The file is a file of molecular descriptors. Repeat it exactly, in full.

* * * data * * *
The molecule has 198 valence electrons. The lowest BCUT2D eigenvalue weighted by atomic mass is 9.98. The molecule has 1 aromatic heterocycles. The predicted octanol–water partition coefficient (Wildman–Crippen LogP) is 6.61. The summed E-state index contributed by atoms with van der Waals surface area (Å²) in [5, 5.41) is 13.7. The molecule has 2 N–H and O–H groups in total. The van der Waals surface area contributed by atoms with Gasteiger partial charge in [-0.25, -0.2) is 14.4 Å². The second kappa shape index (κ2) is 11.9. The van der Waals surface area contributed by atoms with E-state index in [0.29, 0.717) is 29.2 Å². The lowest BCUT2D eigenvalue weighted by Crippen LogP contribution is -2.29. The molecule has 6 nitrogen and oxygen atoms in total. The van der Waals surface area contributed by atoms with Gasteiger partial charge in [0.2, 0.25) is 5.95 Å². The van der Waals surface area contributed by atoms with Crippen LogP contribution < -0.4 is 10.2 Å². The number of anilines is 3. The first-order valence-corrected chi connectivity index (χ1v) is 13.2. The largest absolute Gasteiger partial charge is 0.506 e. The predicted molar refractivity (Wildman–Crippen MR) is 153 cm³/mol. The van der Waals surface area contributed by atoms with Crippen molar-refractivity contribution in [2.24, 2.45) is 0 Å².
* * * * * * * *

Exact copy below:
The molecule has 198 valence electrons. The lowest BCUT2D eigenvalue weighted by atomic mass is 9.98. The molecule has 1 aromatic heterocycles. The predicted octanol–water partition coefficient (Wildman–Crippen LogP) is 6.61. The summed E-state index contributed by atoms with van der Waals surface area (Å²) in [5, 5.41) is 13.7. The molecule has 2 N–H and O–H groups in total. The van der Waals surface area contributed by atoms with Gasteiger partial charge in [-0.25, -0.2) is 14.4 Å². The second kappa shape index (κ2) is 11.9. The van der Waals surface area contributed by atoms with E-state index in [0.29, 0.717) is 29.2 Å². The lowest BCUT2D eigenvalue weighted by Crippen LogP contribution is -2.29. The molecule has 6 nitrogen and oxygen atoms in total. The van der Waals surface area contributed by atoms with Gasteiger partial charge in [0.2, 0.25) is 5.95 Å². The van der Waals surface area contributed by atoms with Crippen LogP contribution < -0.4 is 10.2 Å². The number of anilines is 3. The first-order valence-corrected chi connectivity index (χ1v) is 13.2. The largest absolute Gasteiger partial charge is 0.506 e. The predicted molar refractivity (Wildman–Crippen MR) is 153 cm³/mol. The van der Waals surface area contributed by atoms with Crippen molar-refractivity contribution in [2.24, 2.45) is 0 Å².